The dry assembly looked good, so I chamfered the ends of the through tenons, and glued up the table. -----Lapped dovetails secure the top stretchers. -----The half-lap joints and the lapped dovetails all came out flush.-----Then I cut the tops with a circle cutting jig and plunge router. I used a 1/4” spiral bit and cut the top free in multiple passes. -----The 1” thick top came out nice, with minimal sanding at the oscillating belt sander. I eased the edges with a 1/8”...
My wife and I will soon start building our dream home in the country. When it’s completed, we’ll be absent both quality furniture to fill it and spare cash to buy any. It’s quite the dilemma. Fortunately, she likes the Stickley/Craftsman style and I have a nice stack of cherry. The plan is for me to build a bedroom set to replace our current collection of hand-me-downs and discount pieces from the meatball place. We did some looking and both agreed that we liked the H...
A question was asked in part 1 of this series on how to flatten the top… I started replying in the comment thread, but decided to just make it part 2. I’m investigating building a dining table myself. What is involved in “flattening” the table top? Any special tools or large equipment required? I ve seen people use parallel rails and a router sled for rounds and slabs, I suppose that might work? As with most woodworking tasks, there are multiple ways to accomplish...
I’ve been planning this project for quite some time. I actually started building reproduction Gustav Stickley Spindle chairs about three years ago. Other projects and a move got in the way, and they’ve been sitting disassembled in my closet for quite a while now. I decided to start the dining room project back up recently but to start with the table. Once the table is complete, I’ll at least have a usable dining table that I can scrounge chairs up to use with while I ...
This little Stickley table has fascinated me for years, but it was never the top project on my list. I think anyone interested in building arts and crafts furniture should build these two projetcs: a Morris chair, and this little tabouret table. That way you have a place to rest and a place to set your drink. The 603 is more complicated than it looks, with offset half lap joinery and dovetails too. I actually can’t imagine designing a project that required the joinery to come togeth...
It’s done! She waited through 2 birthdays, 1 anniversary, 1 Christmas, and 1 Valentine’s Day… but it’s finally done, and she seems to feel that it was worth the wait. /phew! For all the details of each step of the project, head on over to my woodworking blog . Otherwise, click over to my LJ Project page and check it out.
Sorry for the delay. It’s been a busy week. For all the details, head on over to my woodworking blog . In the meantime… here’s the next set of progress images… I finish assembling the drawers and fitting them to their bays. Not piston-fit, but as close as I’ve ever come. I can’t stress how important it is to take your time at this step. Take super light passes off the sides of the drawers and keep retesting the fit to the point of insanity. As so...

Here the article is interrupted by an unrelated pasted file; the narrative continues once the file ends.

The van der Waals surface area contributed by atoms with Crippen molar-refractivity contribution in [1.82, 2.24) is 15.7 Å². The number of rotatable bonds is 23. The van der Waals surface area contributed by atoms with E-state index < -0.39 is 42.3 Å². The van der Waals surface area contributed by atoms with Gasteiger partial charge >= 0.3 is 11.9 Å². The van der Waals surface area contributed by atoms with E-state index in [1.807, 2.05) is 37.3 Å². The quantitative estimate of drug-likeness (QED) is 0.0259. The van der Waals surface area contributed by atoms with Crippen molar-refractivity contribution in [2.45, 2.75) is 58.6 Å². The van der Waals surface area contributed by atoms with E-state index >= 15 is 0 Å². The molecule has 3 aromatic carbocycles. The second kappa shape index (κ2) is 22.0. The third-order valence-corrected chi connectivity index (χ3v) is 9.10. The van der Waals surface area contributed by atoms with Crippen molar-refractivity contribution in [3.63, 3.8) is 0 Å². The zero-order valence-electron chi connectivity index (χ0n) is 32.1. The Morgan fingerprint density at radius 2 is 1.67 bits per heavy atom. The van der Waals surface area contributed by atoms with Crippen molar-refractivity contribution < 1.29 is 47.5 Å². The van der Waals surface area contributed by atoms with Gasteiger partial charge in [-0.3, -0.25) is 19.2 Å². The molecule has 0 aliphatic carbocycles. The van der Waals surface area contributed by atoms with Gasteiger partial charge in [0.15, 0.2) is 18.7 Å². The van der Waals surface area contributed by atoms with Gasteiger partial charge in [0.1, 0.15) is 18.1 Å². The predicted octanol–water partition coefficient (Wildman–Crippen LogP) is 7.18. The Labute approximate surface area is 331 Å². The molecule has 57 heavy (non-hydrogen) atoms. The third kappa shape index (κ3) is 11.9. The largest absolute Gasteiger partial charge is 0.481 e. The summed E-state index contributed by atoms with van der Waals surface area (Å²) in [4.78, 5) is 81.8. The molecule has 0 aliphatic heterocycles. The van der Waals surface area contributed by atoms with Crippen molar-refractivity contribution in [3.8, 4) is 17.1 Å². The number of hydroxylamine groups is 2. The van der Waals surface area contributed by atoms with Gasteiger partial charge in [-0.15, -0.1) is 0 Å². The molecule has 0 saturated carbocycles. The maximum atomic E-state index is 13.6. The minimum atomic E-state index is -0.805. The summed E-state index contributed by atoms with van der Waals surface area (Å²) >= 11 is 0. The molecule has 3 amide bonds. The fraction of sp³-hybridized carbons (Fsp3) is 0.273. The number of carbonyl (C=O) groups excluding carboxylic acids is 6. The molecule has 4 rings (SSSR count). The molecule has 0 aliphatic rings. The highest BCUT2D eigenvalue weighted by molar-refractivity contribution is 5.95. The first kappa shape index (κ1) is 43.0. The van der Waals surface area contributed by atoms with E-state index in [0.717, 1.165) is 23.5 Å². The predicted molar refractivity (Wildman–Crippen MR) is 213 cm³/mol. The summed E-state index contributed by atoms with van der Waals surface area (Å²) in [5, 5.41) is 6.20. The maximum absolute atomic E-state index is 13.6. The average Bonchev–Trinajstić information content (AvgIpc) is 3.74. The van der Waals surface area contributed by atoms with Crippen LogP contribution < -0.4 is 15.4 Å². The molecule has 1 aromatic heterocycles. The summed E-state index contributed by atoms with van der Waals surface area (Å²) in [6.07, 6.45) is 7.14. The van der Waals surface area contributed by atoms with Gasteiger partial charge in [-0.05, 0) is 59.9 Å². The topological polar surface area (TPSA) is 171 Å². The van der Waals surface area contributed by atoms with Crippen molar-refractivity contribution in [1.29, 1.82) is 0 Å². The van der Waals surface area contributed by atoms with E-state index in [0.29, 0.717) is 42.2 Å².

And we’re back! Our specials today are: Carbide-tipped bandsaw blades with a side of Stickley’s Aurora finish. For appetizers we have some bookmatched door panels and invisible hinges. Our entree this evening is a large stack of hand-cut dovetails. For all the details, head on over to my woodworking blog . In the meantime… more photos! I bought a Lennox Trimaster Carbide-tipped Bandsaw BladeNot pictured, but it’s super amazing! Makes my bandsaw cut like a t...
Welcome back to one woodworker’s flirtation with insanity by way of making a Jewelry Armoire for my wife. I’m happy to say that I and all of my new personalities are really glad to be done with this project. For all the details, head on over to my woodworking blog . In the meantime… on with the show! I didn’t want to use a table saw to cut these grooves, so I had to make a sticking board I got a little overzealous with the plow plane, slipped, and cut m...
I completed the project last night at 9:30pm but was too tired to take decent photos. In the meantime I’ll entertain you with a few highlights from the past 8 months. If you want the full details, feel free to head on over to my woodworking blog Quadrilinear legs and a dovetailed top frame: Beaded & Shiplapped backer boards: My ridiculously detailed Gantt Chart project timeline Flattening the top Carefully marking the mortise locations on e...
- My Journey As A Scroll Saw Pattern Designer - 1542 parts
- Extremely Average - 324 parts
- Workshop Development - 107 parts
- Just for Fun... - 94 parts
- A journey into the workshop. - 89 parts
- Daily Update - 87 parts
- "Hobbit Holes in MyWorld" --by RusticWoodArt - 77 parts
- As The Lathe Turns - 76 parts
- WoodWriting Haiku Thursday's --by RusticWoodArt - 74 parts
- ScrollSaw Information and Resources - 68 parts
- Sheila Landry (scrollgirl) - 1567 entries
- frank - 417 entries
- degoose - 394 entries
- dbhost - 390 entries
- Ecocandle - 325 entries
- MsDebbieP - 314 entries
- Karson - 305 entries
- Martin Sojka - 296 entries
- mafe - 269 entries
- William - 258 entries
- Betsy - 221 entries
- Stevinmarin - 212 entries
- shipwright - 212 entries
- Gary Fixler - 204 entries
- Todd A. Clippinger - 199 entries
- stefang - 188 entries
- Rustic - 186 entries
- Chris Davis - 183 entries
- BritBoxmaker - 181 entries
- Smitty_Cabinetshop - 170 entries